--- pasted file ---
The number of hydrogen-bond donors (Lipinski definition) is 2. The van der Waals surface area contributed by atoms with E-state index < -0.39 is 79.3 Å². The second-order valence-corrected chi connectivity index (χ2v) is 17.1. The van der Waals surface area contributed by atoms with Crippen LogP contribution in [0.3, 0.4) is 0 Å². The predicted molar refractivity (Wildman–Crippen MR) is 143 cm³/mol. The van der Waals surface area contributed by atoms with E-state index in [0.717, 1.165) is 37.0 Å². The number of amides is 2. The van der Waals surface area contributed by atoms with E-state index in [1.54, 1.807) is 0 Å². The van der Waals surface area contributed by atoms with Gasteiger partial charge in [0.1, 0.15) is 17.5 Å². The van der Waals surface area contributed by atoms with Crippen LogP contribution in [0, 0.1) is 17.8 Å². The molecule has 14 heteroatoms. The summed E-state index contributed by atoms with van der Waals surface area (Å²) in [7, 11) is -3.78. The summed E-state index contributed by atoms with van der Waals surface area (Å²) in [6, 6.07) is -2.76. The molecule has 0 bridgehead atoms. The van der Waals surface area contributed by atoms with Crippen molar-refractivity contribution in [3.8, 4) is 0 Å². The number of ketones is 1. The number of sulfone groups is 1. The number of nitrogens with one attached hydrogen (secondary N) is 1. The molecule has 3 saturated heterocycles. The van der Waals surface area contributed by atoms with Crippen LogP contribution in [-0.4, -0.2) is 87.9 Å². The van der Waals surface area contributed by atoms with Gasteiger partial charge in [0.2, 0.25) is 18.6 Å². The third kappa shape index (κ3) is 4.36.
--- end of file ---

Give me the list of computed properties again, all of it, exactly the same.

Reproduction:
The number of hydrogen-bond donors (Lipinski definition) is 2. The van der Waals surface area contributed by atoms with E-state index < -0.39 is 79.3 Å². The second-order valence-corrected chi connectivity index (χ2v) is 17.1. The van der Waals surface area contributed by atoms with Crippen LogP contribution in [0.3, 0.4) is 0 Å². The predicted molar refractivity (Wildman–Crippen MR) is 143 cm³/mol. The van der Waals surface area contributed by atoms with E-state index in [0.717, 1.165) is 37.0 Å². The number of amides is 2. The van der Waals surface area contributed by atoms with E-state index in [1.54, 1.807) is 0 Å². The van der Waals surface area contributed by atoms with Gasteiger partial charge in [0.1, 0.15) is 17.5 Å². The van der Waals surface area contributed by atoms with Crippen LogP contribution in [0, 0.1) is 17.8 Å². The molecule has 14 heteroatoms. The summed E-state index contributed by atoms with van der Waals surface area (Å²) in [7, 11) is -3.78. The summed E-state index contributed by atoms with van der Waals surface area (Å²) in [6, 6.07) is -2.76. The molecule has 0 bridgehead atoms. The van der Waals surface area contributed by atoms with Crippen molar-refractivity contribution in [3.8, 4) is 0 Å². The number of ketones is 1. The number of sulfone groups is 1. The number of nitrogens with one attached hydrogen (secondary N) is 1. The molecule has 3 saturated heterocycles. The van der Waals surface area contributed by atoms with Crippen LogP contribution in [-0.4, -0.2) is 87.9 Å². The van der Waals surface area contributed by atoms with Gasteiger partial charge in [0.2, 0.25) is 18.6 Å². The third kappa shape index (κ3) is 4.36.